Adults should not undervalue the child within them
COFFEE WITH WARREN, with Warren Harbeck
There are so many ways in which I love to celebrate this wonderful community in which I live. Before sitting down to write this week’s column I had just returned from showing two of our Calgary coffee companions, Denise Kokaram and Bob Skoye, around Cochrane. In particular, I took them to two of the coffee shops that are spawning grounds for ideas developed in this column.
Of course, there are many out-of-town readers who like to participate in our Cochrane coffee chats but are not always able to be physically present with us. So they join us by e-mail, as with the following responses to our current topic on the innocence of infant instinct versus more fully honouring our adulthood.
Calgarian Sandy Corenblum, an advisor on culture and spirituality, never underestimates the value of childlike wonder. She wrote:
“We can more fully honour adulthood by always keeping a special part of us as a child. I seldom like to be around people who have forgotten what it’s like to be a child. It’s a special place that lives in all of us, if we nurture it.”
Former Bow Valley resident Pamela Showler, currently completing graduate studies in theology down east, agrees with Sandy. Especially about the newborn’s instinctive experience of love and attraction toward God, Pamela wrote:
“One's concept of God is the notion of love, and we do not learn love; instead, it is inherent in us. What we learn is how to inspire and foster love. Let's look at love in our day-to-day lives, link this to others, and pursue expressions of love that can make a difference here on the ground instead of whirling around in theory. Let’s remain open to the natural practicality that is in the eyes of children, for here there is a purity of innocence to life, and there is a lot to be said about its clarity and honesty.”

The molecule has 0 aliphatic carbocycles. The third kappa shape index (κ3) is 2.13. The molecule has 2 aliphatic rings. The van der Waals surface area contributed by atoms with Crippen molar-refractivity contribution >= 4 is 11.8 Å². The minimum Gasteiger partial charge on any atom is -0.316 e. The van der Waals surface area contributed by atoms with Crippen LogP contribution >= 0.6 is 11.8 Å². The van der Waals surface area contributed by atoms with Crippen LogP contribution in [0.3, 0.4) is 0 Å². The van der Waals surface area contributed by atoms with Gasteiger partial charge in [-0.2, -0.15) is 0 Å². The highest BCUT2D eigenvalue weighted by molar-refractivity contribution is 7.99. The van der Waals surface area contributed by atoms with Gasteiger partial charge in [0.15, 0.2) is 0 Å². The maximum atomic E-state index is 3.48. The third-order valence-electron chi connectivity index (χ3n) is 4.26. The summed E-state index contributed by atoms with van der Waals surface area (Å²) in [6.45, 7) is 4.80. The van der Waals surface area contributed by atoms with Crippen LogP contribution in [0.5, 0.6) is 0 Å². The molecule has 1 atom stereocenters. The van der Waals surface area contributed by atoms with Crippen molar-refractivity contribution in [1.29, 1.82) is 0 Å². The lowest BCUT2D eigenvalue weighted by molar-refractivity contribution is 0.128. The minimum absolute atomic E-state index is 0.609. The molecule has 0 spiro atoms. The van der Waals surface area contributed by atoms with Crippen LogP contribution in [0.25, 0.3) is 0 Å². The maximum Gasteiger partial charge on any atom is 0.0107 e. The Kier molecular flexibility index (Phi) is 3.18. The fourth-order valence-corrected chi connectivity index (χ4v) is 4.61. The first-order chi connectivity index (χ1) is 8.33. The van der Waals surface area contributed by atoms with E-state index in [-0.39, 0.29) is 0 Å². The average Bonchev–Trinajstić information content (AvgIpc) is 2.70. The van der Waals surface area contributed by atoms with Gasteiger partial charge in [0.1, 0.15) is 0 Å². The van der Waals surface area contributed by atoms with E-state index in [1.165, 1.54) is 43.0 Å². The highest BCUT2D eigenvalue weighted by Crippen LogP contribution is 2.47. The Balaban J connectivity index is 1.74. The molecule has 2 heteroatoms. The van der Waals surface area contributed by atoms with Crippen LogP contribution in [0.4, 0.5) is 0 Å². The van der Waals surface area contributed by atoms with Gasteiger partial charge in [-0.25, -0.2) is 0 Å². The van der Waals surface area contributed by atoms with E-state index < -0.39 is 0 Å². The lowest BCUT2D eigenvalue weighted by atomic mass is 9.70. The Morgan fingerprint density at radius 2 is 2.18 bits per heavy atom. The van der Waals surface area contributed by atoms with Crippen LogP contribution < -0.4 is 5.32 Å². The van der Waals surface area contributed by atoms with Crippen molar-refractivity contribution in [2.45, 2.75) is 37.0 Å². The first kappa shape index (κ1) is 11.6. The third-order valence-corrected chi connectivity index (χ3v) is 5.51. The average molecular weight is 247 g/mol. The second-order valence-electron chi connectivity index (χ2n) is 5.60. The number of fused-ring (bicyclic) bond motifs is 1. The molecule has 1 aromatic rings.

Cremona reader Kathie Reid was reflecting on our past three columns as she was having some quality time with two of her pre-school grandchildren while their parents were away for a few days of quality time of their own. She wrote:
“Our grandson, age two, is not having a good time sleeping here at our place, even though his four-year-old sister is here, too, and is perfectly comfortable. What I am observing in our grandson is what I think happens to our faith-hope-love: we become insecure. Some perhaps most of us carry that insecurity throughout our lives, even if we know and love God. ‘Does He really love me? Can I really count on Him?’
“The answers are no more evident sometimes than the answers to a child's insecurity when Mommy and Daddy are away for several days. As a mother, I know that my daughter and son-in-law need to reconnect by being away from the children, with only each other. The kiddies will have a happier, more loving home because of this trip, but our grandson cannot understand that. So he is very insecure tonight. Children always have so much to teach us adults.”
Edmonton coffee companion Dudley Baker responded with a story his wife had come across. About the story he commented, “We do forget where we come from, but it is a good thing we are always called back, one way or another.” He wrote:
“A mother overheard her young daughter leaning over the crib of her newborn brother and saying, ‘Tell me what God looks like; I'm beginning to forget.’”
I’ll return to a Cochrane reader for the final word. Henry Schmidt e-mailed me to say that my April 30 column on tree trunks reminded him of his poem about trees, the first two stanzas of which he wrote some years ago while teaching. He went on to say that our recent discussion on infants and adults inspired him to add a third stanza, as follows:
Thank you, my coffee companions. What an honour to sit at Cochrane cafe tables with you, both literally and virtually. It’s such a great way to indulge the child within us as we grow older.
© 2008 Warren Harbeck